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Acute encephalopathy secondary to dabrafenib and trametinib in BRAF-positive metastatic adenocarcinoma of the lung.

Authors
  • Randhawa, Jaskirat1, 2
  • Onyshchenko, Mykola3
  • 1 1 Master of Health Administration (MHA), University of Cincinnati, Cincinnati, USA.
  • 2 2 Hematology and Oncology, King's Daughters Medical Center, Ashland, USA.
  • 3 3 Hematology and Oncology, University of California, Los Angeles, USA.
Type
Published Article
Journal
Journal of oncology pharmacy practice : official publication of the International Society of Oncology Pharmacy Practitioners
Publication Date
Sep 01, 2019
Volume
25
Issue
6
Pages
1497–1499
Identifiers
DOI: 10.1177/1078155218790331
PMID: 30060710
Source
Medline
Keywords
Language
English
License
Unknown

Abstract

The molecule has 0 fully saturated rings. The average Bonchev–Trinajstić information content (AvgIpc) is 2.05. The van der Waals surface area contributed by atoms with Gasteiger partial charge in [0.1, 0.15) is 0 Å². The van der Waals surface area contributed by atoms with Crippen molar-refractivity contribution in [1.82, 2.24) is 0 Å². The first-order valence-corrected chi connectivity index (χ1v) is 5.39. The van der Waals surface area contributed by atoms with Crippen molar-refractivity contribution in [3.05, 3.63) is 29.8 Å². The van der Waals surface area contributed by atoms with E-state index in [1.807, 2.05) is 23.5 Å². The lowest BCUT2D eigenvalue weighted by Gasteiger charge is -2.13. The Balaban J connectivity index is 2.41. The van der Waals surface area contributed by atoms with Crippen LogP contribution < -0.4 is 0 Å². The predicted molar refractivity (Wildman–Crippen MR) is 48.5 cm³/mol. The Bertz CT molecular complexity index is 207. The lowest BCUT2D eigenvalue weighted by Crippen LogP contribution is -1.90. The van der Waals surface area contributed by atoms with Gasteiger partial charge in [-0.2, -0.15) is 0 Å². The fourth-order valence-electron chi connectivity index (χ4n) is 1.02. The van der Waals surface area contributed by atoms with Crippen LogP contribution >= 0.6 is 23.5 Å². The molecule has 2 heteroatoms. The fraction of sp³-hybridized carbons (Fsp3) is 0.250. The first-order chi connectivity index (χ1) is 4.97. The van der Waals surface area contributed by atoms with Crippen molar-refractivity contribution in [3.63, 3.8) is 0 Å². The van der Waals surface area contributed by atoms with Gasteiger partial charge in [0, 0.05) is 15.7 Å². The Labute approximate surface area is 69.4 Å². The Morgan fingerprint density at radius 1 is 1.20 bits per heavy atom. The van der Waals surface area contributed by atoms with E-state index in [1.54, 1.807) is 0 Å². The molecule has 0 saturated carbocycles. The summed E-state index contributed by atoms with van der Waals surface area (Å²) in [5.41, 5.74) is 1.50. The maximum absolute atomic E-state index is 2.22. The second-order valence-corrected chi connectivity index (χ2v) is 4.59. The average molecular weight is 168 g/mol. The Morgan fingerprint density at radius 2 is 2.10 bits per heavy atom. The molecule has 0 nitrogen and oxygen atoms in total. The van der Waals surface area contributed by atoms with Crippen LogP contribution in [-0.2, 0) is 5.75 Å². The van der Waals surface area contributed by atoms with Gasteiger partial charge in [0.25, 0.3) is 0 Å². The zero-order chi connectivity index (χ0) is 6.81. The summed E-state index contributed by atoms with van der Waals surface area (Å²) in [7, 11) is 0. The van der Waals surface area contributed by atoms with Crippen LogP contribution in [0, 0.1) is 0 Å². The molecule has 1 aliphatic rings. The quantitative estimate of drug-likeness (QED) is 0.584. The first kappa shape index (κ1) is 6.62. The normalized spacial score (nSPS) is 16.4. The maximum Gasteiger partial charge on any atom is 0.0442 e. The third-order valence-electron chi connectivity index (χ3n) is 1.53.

Acute encephalopathy secondary to targeted therapy with BRAF inhibitors is uncommon. There are few case reports in patients with metastatic melanoma who received treatment with dabrafenib and trametinib, and developed acute confusion. The encephalopathy appears to resolve after the discontinuation of offending drug, with patient returning to their baseline mentation and functional ability. The mechanism of the encephalopathy has been unclear. Unlike posterior reversible encephalopathy syndrome, which has been reported with vemurafenib and cobimetinib combination in melanoma patients, there are generally no acute imaging abnormalities observed (e.g. on computed tomography and magnetic resonance imaging brain scans). We report a case of acute encephalopathy in a patient with BRAF mutated metastatic lung cancer due to dabrafenib and trametinib treatment. With the increasing use of targeted therapies in lung cancer treatments, it is important for clinicians to be aware of potentially toxic effects of novel treatments.

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